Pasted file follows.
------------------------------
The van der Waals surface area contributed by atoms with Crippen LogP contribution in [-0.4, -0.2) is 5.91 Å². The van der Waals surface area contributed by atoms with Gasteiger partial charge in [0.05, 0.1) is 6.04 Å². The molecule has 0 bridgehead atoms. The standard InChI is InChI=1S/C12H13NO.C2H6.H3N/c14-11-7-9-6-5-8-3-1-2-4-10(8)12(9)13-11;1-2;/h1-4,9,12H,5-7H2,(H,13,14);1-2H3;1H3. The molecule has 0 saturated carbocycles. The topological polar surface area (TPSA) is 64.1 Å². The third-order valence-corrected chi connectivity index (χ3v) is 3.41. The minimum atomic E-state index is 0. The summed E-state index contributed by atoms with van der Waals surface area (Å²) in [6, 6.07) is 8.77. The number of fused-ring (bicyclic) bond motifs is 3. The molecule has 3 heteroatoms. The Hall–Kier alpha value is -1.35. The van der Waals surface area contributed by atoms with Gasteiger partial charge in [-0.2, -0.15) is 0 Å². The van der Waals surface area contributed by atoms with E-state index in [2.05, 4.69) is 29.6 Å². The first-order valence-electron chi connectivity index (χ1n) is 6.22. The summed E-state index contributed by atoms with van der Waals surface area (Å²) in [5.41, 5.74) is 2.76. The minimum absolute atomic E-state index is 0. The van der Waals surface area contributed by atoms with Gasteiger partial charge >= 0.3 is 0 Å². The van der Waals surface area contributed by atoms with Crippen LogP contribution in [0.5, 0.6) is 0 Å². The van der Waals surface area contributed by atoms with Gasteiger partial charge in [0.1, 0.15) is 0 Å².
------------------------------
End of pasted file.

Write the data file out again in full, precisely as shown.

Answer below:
The van der Waals surface area contributed by atoms with Crippen LogP contribution in [-0.4, -0.2) is 5.91 Å². The van der Waals surface area contributed by atoms with Gasteiger partial charge in [0.05, 0.1) is 6.04 Å². The molecule has 0 bridgehead atoms. The standard InChI is InChI=1S/C12H13NO.C2H6.H3N/c14-11-7-9-6-5-8-3-1-2-4-10(8)12(9)13-11;1-2;/h1-4,9,12H,5-7H2,(H,13,14);1-2H3;1H3. The molecule has 0 saturated carbocycles. The topological polar surface area (TPSA) is 64.1 Å². The third-order valence-corrected chi connectivity index (χ3v) is 3.41. The minimum atomic E-state index is 0. The summed E-state index contributed by atoms with van der Waals surface area (Å²) in [6, 6.07) is 8.77. The number of fused-ring (bicyclic) bond motifs is 3. The molecule has 3 heteroatoms. The Hall–Kier alpha value is -1.35. The van der Waals surface area contributed by atoms with Gasteiger partial charge in [-0.2, -0.15) is 0 Å². The van der Waals surface area contributed by atoms with E-state index in [2.05, 4.69) is 29.6 Å². The first-order valence-electron chi connectivity index (χ1n) is 6.22. The summed E-state index contributed by atoms with van der Waals surface area (Å²) in [5.41, 5.74) is 2.76. The minimum absolute atomic E-state index is 0. The van der Waals surface area contributed by atoms with Gasteiger partial charge >= 0.3 is 0 Å². The van der Waals surface area contributed by atoms with Crippen LogP contribution in [0.5, 0.6) is 0 Å². The van der Waals surface area contributed by atoms with Gasteiger partial charge in [0.1, 0.15) is 0 Å².